Green’s last lap at speedway
Courtesy of The Madera County Historical Society
Dan Green, shown here circa 1965 in a motorcycle race. Later he moved to racing vintage super modified race cars and appeared for years at the Madera Speedway. On Saturday he was memorialized at the Madera race track with a symbolic “last lap” in race cars piloted by his daughters Teresa Green and Jenifer Green Heck.
I went to the Madera Speedway last Saturday to watch Dan Green’s last lap. He had died 10 days before at the age of 78.
I don’t have any idea how many times he raced in Madera, the town in which he was born, but over the years he logged a lot of hours on our local track.
On Saturday, 300 fellow racers joined his family and friends in the Speedway stands to salute Green with a final lap. The tribute was performed by two of Dan’s daughters, Teresa Green and Jenifer Green Heck. Each of the women drove a racecar around the track in honor of their father.
As those roaring engines pushed the cars around the track, I thought about my friend. It is a wonder to me that he could even fit into one of those small racers with the giant engines. At 6’ 4’’ and 300 lbs., surely one of the toughest parts of any of his races was squeezing into those cars.
All of those people in the stands that day were all rooting for Dan. I could tell that was true because when the last lap was over, we all gathered under the trees behind the grandstands to share memories of him.
Tables were set up to accommodate the large crowd. We had some great food and drinks and then began to swap stories about Dan Green. First one and then another regaled the group with stories of Dan at a racetrack or going to a racetrack. While they were all hilarious anecdotes, none of them turned him into a court jester; instead, they all added to the “larger-than-life” perception the racing community has of him.
I have never been a fan of racing, so I don’t know much about it, but I know something about race-car drivers. They are a strange alchemy of fierce competition and wholesome collegiality. They give everything they have to defeat each other, but will do anything in their power to lend each other a helping hand when the need arises.
That’s the way it was with Dan.
While folks shared years of memories of Dan, I silently mulled over a few that his family had told me, and when I put them all together, they formed his apologia — the thing that helps to explain the man — his motives, his convictions, his actions.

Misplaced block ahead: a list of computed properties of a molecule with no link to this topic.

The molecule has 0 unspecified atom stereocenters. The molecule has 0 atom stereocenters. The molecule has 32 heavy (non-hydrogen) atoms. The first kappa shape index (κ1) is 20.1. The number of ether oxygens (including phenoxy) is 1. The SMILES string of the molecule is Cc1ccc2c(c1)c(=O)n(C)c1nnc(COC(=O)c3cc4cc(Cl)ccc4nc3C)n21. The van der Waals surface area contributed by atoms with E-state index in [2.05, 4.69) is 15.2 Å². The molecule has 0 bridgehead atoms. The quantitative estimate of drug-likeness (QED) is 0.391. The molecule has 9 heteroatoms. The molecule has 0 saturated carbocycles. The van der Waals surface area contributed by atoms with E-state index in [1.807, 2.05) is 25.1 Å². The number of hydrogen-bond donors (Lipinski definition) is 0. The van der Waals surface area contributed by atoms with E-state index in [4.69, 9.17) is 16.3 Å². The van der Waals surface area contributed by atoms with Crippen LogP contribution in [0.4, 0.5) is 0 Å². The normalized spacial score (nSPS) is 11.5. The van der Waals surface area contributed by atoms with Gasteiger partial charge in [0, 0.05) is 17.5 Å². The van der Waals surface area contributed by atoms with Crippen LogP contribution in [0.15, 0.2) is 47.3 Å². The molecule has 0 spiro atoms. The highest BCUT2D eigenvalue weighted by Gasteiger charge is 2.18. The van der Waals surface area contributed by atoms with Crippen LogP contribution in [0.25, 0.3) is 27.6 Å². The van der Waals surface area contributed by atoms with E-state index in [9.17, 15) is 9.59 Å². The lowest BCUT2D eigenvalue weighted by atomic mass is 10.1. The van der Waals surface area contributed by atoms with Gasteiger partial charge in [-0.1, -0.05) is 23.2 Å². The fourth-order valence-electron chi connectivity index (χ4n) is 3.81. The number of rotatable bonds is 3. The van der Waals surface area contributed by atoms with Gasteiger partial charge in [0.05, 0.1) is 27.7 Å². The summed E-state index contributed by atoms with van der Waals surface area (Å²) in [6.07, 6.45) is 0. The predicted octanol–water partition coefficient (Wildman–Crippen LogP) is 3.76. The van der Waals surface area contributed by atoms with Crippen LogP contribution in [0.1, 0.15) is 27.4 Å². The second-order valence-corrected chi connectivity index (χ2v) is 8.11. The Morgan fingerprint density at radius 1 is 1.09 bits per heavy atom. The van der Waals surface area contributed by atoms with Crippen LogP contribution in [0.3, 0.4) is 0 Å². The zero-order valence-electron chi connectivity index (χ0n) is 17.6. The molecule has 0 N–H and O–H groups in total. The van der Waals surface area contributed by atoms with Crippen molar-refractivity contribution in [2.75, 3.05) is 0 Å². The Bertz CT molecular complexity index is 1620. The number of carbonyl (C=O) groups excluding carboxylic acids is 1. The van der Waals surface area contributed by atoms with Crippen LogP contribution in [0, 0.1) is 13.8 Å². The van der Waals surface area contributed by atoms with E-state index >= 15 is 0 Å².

Dan Green was driven by the concept of “Carpe diem—Seize the day—Do it now.”
Everything that folks were saying about Dan pointed to that Latin phrase. Dan’s entire life, consciously and subconsciously, was molded by his drive to seize the day.
He and his wife, Sharon, had been married just a short time when he decided to sell motorcycles, but it wasn’t enough to sell the machines; he wanted to own a motorcycle dealership — but not just one. Before he was through, he owned Dan Green’s Cycle Center and became Fresno’s Harley dealer, its Norton dealer, and its Indian dealer, to name just three.
Then Dan saw another opportunity to seize the day, this time in trucking, so he bought an 18-wheeler and hit the road. It wasn’t long before one truck wasn’t enough; he needed two trucks, and then three, and four, and five, and pretty soon a whole fleet of trucks. That’s how Dan Green’s Trucking began.
Later he and his family promoted motocross racing in Dunlap, which gave him an opportunity to help young people enter the sport.
By the 1990s, Dan and Sharon were ready to seize another day, this time in wood recycling. They hit upon the idea to buy wood shavings from two lumber mills near North Fork and sell them to racetracks in Southern California. Since Dan already had his own fleet of trucks, it was just a short time before he was hauling 18 truckloads of shavings a day.
From there, it was a natural move to making compost, bark and humus, and Dan Green’s Wood Recycling was born.
In 2005, Dan retired and spent most of the last 12 years of his life building and racing vintage super-modified racecars. He and his family also loved to travel in their motor home and took several trips across the country.
Even here, Dan could not allow the sun to rise without seizing the day. On one trip to Florida, Dan stopped at every car or motorcycle museum and racetrack along the way.
Somehow Dan Green was also able to jam pack snow skiing, golfing, and reading into his “eight-day work weeks.”
The general consensus at Dan’s racetrack memorial was that he “lived life in the fast lane,” and “there was never a quiet moment around him.”
So it is with those who are driven to “seize the day.” Sometimes they leave us with the uncomfortable feeling that we don’t quite know what to do with our time.